It begins with something about stories from John’s childhood, specifically the story of the Alterans allowing the wraith mess to happen and abandoning the galaxy to be the wraiths’ all-you-can-eat buffet bar. And the indictment against the Alterans that they might have saved everyone, had they acted sooner, harder, slier—had they gone to the ground and stuck it out instead of running once it became obvious that the advantage wasn’t theirs.
That’s the one sin John’s mother refused to forgive them—and the one sin that John can’t help but hold against her, even now, even as he knows he was almost guilty of it himself, after the desert, and would have been if not for O’Neill and Atlantis.
So then they meet the Alteran ship, and John—doesn’t expect what does happen, but something like it. His mother’s stories as he grew older had changed enough for that, for him to realize that the captain of the Aurora was likely the exception and not the rule, and that even he might have behaved less admirably under other circumstances.
What does surprise him—what hurts—is Atlantis’ seeming betrayal, like a dog abandoning its master for former owners who left it by the side of the road. This is why John makes no protest to the eviction notice, why he simply lowers his head and follows his orders and scarcely can even think about what he’s allowing to happen, what this will mean for the Athosians and Ronon and everyone left behind again.
As he packs, the silence in his room echoes with all his childhood fury, but he can’t bear to acknowledge it until Teyla comes and says “John—”, Ronon with her, a mountain of blind and baffled rage and pain and John (finally) says,
This will not happen. Not a second time. Not to these people. (And maybe he is saying this to his mother as well, who lay on her hospital bed and smiled and did not fight the end that came for her— She had her reasons, sure, but John has spent 23 years wondering what they were, and he is not her.)
And around him Atlantis unfurls into a thousand virtual worlds, data and access and all the things John never knew to ask for. How could the Alterans have left this, he wonders, half drunk on the possibilities. How could they have buried her alive and flown away without a backward glance?
When Helia comes to him, he says everything he’s held silent since he was 12, everything the galaxy has owed her people for a dozen millennia.
(But no, he realizes; he wronged his mother to think her the same as these. As a child he had been unable to see the ways in which she had fought, tooth and nail and broken bone, from his birth and before, to make a life with this man, this child. Without reinforcements, even the most determined army must surrender in the end, or go down fighting. And that’s exactly the position Ana Anantha was in all those years, as are all mortals, in the end, even those who pretend otherwise.)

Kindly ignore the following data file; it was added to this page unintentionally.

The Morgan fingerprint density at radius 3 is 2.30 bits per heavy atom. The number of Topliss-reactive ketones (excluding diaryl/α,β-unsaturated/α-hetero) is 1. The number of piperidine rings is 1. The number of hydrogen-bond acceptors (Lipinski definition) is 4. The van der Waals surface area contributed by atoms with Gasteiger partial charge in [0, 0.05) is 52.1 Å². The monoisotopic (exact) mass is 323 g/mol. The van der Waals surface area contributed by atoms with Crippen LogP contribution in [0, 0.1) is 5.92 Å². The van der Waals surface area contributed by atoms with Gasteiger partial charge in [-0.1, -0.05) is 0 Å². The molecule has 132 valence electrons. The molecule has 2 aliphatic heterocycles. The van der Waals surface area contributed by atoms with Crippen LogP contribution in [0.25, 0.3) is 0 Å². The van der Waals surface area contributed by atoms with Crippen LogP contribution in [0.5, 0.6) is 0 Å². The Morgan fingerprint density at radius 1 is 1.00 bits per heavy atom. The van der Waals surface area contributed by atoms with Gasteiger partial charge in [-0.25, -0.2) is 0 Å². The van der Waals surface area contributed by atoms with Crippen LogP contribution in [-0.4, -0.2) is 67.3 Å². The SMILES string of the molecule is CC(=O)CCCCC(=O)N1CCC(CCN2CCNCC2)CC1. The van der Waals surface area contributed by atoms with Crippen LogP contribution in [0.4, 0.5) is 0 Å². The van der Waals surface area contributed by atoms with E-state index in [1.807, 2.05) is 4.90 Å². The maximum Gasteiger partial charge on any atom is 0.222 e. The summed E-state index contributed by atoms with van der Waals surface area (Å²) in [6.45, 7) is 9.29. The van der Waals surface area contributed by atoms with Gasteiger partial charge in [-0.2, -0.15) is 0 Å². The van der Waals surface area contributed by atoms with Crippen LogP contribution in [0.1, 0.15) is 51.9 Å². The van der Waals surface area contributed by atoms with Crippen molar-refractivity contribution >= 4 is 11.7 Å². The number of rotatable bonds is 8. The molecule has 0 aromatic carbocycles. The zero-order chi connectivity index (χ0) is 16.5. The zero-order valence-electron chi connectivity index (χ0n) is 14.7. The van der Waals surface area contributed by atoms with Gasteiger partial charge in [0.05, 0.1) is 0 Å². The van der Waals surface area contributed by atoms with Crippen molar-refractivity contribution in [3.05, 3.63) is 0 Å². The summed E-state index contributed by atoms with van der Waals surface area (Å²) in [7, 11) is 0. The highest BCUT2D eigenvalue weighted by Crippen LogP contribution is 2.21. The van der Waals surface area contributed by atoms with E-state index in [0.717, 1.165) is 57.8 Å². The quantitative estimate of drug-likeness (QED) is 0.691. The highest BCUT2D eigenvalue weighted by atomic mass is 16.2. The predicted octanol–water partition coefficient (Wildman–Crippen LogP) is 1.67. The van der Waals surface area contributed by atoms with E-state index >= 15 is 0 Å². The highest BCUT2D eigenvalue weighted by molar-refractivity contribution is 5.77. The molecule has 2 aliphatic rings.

So when Helia offers him a single tenancy, because of his mother’s blood, John says No again, and Atlantis— Atlantis shows herself to be more than mere machinery. Then he sits and teaches Ronon and Teyla gin rummy while everyone else runs around trying to find some alternative to the inevitable.
“If you can’t even deal with one half-human mucking around with your systems, what’re you going to do if the Wraith show up? Or the Asurans?”
They have no response to that.
O’Neill shows up at some point, mentions the word ‘insubordinate’ mostly to see if John will jump. (He doesn’t.) He’s amenable to the idea of sharing the space— “Seriously, you could rent the place out to the entire population of Wyoming and still have room left over. Maybe Rhode Island, too.”
Rodney runs in and out, becoming increasingly bossy towards the Alterans as it becomes apparent that nobody’s going anywhere any time soon. Eventually Helia winds up on the sidelines of an increasingly cut-throat game of gin rummy, looking almost lost.
“This was our home,” Helia tells John, more bewilderment than anger.
“Well, at least some of it is ours now—and the mainland, too. The bit that sticks out in what would be an obscene gesture if it wasn’t the ground making it.”
Finally an agreement is reached about who gets to use what, but John suspects it really means that the SGC will wind up absorbing the Alterans the way it does most potentially-helpful galactic refugees. And John….
John introduces them to poker.
(John has two fallback strategies for alien refugees: American pop culture and card games. He and Teyla slaughter everyone at the pairs cribbage tournament.)